The Marginalian
The Marginalian

The Brownstone: Trailblazing Graphic Designer Paula Scher’s Lovely Vintage Children’s Book About Living with Each Other’s Differences

The Brownstone: Trailblazing Graphic Designer Paula Scher’s Lovely Vintage Children’s Book About Living with Each Other’s Differences

“New York blends the gift of privacy with the excitement of participation,” E.B. White wrote in his sublime 1949 ode to Gotham, one of the most beautiful books ever written. As singular a city as it may be, however, New York has always presented a sort of extreme prototype of the challenges and rewards of life in any metropolis — challenges like the constant negotiation between privacy and participation required of those living in any densely populated urban area; challenges best surmounted not with indignation and entitlement, which tend to be our default human responses to having our perceived rights infringed upon, but with humility and a healthy dose of humor.

That’s what trailblazing graphic designer Paula Scher offers in The Brownstone (public library) — the only children’s book she ever wrote, charmingly illustrated by Stan Mack and originally published in 1973, when 25-year-old Scher was busy ascending to design superstar status with her revolutionary album covers for CBS Records.

We meet Mr. Bear as he comes home to the brownstone where he lives one chilly late-autumn evening and readies his family for their “long winter nap.” But hibernation soon proves more challenging than imagined — inside the brownstone, the Bears’ neighbors have very different ideas about chilly evenings well spent.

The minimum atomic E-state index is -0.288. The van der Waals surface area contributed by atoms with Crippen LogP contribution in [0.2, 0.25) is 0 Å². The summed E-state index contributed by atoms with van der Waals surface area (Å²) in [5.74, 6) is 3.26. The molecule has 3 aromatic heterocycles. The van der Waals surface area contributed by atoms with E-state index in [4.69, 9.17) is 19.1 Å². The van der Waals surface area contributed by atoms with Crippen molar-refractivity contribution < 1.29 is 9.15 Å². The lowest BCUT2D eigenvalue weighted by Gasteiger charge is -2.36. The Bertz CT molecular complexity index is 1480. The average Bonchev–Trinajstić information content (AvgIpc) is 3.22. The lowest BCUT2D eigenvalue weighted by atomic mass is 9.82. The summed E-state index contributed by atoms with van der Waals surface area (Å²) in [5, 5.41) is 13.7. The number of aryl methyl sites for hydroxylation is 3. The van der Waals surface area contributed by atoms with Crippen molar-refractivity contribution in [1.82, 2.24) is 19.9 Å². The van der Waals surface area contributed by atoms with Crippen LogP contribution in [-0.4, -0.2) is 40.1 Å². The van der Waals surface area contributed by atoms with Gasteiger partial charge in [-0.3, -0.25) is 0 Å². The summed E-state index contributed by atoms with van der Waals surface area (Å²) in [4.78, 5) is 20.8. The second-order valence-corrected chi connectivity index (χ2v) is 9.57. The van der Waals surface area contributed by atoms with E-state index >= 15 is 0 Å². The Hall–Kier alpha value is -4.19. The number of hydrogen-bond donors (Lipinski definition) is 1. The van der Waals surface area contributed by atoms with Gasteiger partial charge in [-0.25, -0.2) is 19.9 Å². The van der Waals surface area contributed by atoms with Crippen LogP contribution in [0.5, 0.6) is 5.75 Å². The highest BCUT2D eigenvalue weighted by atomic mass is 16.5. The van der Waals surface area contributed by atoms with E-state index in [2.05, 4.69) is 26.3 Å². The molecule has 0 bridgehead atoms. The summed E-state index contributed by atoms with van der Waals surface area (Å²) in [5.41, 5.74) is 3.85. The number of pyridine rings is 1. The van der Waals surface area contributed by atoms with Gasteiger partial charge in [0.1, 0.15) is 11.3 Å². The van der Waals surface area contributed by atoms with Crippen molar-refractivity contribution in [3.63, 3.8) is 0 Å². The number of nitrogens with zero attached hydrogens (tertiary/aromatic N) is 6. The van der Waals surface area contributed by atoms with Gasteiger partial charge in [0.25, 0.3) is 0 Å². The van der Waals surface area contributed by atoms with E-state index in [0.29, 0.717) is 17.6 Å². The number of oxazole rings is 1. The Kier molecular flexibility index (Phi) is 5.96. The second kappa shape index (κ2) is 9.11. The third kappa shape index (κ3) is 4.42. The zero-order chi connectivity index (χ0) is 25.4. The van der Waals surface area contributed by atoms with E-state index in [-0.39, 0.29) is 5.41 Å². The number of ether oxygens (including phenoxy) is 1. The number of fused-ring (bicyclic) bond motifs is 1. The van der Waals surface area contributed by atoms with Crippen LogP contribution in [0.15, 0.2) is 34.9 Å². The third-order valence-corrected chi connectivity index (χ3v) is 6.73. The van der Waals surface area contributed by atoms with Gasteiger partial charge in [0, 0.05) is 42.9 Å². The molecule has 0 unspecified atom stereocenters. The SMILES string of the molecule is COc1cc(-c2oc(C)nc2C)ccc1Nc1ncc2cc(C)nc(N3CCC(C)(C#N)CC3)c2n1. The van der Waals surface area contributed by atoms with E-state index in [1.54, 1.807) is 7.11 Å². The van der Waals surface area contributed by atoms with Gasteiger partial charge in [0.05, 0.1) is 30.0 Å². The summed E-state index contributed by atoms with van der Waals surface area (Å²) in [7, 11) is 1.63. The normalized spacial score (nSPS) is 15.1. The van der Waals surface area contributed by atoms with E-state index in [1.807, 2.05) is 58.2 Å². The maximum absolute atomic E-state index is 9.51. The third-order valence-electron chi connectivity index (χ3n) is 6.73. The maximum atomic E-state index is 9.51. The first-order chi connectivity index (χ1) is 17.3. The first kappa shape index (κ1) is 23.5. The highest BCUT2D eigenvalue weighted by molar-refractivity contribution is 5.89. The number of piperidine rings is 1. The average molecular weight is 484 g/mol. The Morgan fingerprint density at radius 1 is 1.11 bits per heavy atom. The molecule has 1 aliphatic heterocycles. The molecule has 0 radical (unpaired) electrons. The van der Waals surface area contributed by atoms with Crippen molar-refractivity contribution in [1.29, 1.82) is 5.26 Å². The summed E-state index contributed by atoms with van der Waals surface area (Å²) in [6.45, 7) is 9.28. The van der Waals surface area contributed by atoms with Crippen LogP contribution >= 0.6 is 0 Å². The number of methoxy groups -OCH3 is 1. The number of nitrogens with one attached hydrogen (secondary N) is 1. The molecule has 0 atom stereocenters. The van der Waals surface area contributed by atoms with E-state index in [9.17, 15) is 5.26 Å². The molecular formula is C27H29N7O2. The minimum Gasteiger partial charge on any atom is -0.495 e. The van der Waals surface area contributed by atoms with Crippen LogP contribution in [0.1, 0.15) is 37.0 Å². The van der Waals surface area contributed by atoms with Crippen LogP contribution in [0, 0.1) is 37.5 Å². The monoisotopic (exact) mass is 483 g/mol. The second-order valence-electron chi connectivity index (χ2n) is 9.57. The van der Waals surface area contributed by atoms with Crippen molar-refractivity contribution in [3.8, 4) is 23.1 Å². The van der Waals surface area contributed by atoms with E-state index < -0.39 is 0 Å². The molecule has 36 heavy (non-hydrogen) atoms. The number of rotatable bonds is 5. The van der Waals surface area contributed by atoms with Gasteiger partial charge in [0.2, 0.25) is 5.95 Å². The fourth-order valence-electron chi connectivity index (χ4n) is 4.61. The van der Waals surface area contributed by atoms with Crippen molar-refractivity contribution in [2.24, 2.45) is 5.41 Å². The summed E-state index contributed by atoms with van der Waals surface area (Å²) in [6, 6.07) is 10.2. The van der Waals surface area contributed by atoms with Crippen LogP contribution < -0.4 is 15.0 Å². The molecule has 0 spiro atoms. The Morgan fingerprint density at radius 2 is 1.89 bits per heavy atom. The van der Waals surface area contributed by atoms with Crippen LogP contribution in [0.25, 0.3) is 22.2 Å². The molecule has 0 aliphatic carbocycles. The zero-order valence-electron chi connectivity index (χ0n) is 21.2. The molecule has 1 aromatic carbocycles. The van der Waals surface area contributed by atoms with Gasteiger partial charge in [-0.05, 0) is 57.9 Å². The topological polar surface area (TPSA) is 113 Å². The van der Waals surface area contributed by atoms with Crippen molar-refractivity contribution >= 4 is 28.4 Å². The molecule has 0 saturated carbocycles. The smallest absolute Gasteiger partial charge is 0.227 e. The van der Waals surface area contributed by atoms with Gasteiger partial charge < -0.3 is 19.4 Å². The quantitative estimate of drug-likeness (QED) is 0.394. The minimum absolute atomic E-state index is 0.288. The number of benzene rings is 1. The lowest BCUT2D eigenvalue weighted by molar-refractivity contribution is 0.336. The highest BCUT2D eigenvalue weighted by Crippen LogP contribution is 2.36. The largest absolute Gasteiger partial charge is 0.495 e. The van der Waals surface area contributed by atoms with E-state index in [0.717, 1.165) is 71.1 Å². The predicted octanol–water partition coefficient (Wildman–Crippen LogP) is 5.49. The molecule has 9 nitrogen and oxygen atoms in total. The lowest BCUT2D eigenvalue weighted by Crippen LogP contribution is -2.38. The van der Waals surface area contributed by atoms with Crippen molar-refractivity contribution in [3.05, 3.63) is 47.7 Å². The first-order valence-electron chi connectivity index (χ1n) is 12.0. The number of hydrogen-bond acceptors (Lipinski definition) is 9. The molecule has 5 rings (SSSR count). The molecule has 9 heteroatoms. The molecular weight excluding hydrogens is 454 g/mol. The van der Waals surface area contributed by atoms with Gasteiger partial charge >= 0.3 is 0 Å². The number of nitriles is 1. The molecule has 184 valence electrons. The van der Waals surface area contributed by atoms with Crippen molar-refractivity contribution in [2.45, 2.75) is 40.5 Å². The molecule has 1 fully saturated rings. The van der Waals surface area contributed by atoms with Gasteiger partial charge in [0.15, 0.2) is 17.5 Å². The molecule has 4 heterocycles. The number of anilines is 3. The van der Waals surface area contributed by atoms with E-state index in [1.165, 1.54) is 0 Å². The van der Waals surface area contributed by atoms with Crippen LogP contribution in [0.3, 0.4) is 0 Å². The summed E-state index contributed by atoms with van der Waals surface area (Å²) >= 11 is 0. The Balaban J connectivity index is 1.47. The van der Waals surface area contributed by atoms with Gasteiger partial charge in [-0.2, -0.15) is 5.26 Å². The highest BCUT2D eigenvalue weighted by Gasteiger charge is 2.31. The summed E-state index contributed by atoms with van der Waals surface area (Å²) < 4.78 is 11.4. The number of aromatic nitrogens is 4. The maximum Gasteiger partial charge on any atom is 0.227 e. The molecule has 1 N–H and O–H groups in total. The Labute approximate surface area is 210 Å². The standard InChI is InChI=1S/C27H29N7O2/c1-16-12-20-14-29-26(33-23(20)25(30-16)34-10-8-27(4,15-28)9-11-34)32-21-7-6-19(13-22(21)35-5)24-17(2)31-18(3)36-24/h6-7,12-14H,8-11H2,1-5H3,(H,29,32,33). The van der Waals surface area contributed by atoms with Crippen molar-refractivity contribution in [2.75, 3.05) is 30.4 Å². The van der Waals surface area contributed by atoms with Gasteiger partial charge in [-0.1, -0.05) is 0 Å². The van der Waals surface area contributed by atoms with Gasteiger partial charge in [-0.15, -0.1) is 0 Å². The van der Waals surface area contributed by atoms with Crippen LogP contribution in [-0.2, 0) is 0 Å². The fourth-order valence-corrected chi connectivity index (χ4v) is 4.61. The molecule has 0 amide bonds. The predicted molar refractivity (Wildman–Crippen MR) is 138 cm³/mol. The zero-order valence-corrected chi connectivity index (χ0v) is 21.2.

Miss Cat, who lives across the hall on the first floor, practices her piano so loudly that the Bears can’t get to sleep.

Frustrated, Mr. Bear climbs up to the third floor to complain to the super, Mr. Owl, who suggests that perhaps the Pigs would be willing to switch apartments with the Bears. The Pigs’ neighbors are the Mice, who are “nice and quiet.”

The Pigs, having always wanted to live on the ground floor, are thrilled to comply.

Soon the staircase was busy.
The Bears moved up the stairs.
The Pigs moved down the stairs.

Before long, all was quiet again. The Pigs cooked dinner, the scent wafting across the hall.

But just as the Bears cozy up in their beds and begin drifting off, commotion sets in again.

sounded over their heads.

“What is that noise?” growled Mr. Bear.
“What is that smell?” cried Miss Cat.
Mr. Bear and Miss Cat marched up to Mr. Owl’s door.

The dancing Kangaroos on the third floor are too loud, Mr. Bear explains, and Miss Cat can’t bear the smell of the Pigs’ cooking. To resolve the complaints, Mr. Owl orchestrates another switcheroo and soon the staircase is bustling again, families moving up and down and across to make their differences fit together least discordantly.

But dissatisfactions quickly arise again, exasperations simmer, and off the brownstone goes, aswirl with more moving.

In the end, there is an almost mathematical solution: Mr. Owl sits down, tackles the situation like a puzzle of geometry and logic, and comes up with an arrangement that meets everyone’s needs — a reminder that whenever our emotions are stirred into the mutual reactivity of outrage, the best thing to do is to return to reason and make it a vehicle of goodwill.

The Bears snuggled back into bed, and Mr. Owl settled into his reading chair. Soon, the only sounds on the top floor were soft snores.

On the second floor, the Pigs invited their old neighbors over for dinner.

And on the first floor, Miss Cat and the Kangaroos discovered their mutual love of music and sang and danced the night away.

Complement The Brownstone with Scher on how creativity works and her extraordinary hand-drawn maps, then revisit this fascinating read on why we think with animals.

Illustrations courtesy of Princeton Architectural Press

Published January 14, 2016




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